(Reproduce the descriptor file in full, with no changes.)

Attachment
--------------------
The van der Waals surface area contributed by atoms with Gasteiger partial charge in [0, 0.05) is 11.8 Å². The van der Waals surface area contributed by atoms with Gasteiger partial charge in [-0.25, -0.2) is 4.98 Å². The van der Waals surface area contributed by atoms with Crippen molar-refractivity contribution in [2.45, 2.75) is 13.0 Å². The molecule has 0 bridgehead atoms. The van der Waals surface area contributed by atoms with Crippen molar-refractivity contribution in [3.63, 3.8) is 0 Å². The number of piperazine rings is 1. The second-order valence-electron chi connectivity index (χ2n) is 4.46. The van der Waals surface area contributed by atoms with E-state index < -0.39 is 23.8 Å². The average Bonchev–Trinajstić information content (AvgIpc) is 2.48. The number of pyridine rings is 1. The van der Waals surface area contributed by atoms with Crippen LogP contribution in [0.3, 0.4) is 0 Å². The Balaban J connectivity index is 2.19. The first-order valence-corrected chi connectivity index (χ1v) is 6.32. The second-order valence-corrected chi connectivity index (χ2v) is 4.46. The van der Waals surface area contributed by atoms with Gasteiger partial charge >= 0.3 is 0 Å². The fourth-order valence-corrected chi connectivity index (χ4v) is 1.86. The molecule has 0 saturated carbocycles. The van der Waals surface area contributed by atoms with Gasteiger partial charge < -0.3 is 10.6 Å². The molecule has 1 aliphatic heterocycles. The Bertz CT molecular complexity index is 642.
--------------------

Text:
The van der Waals surface area contributed by atoms with Gasteiger partial charge in [0, 0.05) is 11.8 Å². The van der Waals surface area contributed by atoms with Gasteiger partial charge in [-0.25, -0.2) is 4.98 Å². The van der Waals surface area contributed by atoms with Crippen molar-refractivity contribution in [2.45, 2.75) is 13.0 Å². The molecule has 0 bridgehead atoms. The van der Waals surface area contributed by atoms with Crippen molar-refractivity contribution in [3.63, 3.8) is 0 Å². The number of piperazine rings is 1. The second-order valence-electron chi connectivity index (χ2n) is 4.46. The van der Waals surface area contributed by atoms with E-state index < -0.39 is 23.8 Å². The average Bonchev–Trinajstić information content (AvgIpc) is 2.48. The number of pyridine rings is 1. The van der Waals surface area contributed by atoms with Crippen LogP contribution in [0.3, 0.4) is 0 Å². The Balaban J connectivity index is 2.19. The first-order valence-corrected chi connectivity index (χ1v) is 6.32. The second-order valence-corrected chi connectivity index (χ2v) is 4.46. The van der Waals surface area contributed by atoms with Gasteiger partial charge >= 0.3 is 0 Å². The fourth-order valence-corrected chi connectivity index (χ4v) is 1.86. The molecule has 0 saturated carbocycles. The van der Waals surface area contributed by atoms with Gasteiger partial charge < -0.3 is 10.6 Å². The molecule has 1 aliphatic heterocycles. The Bertz CT molecular complexity index is 642.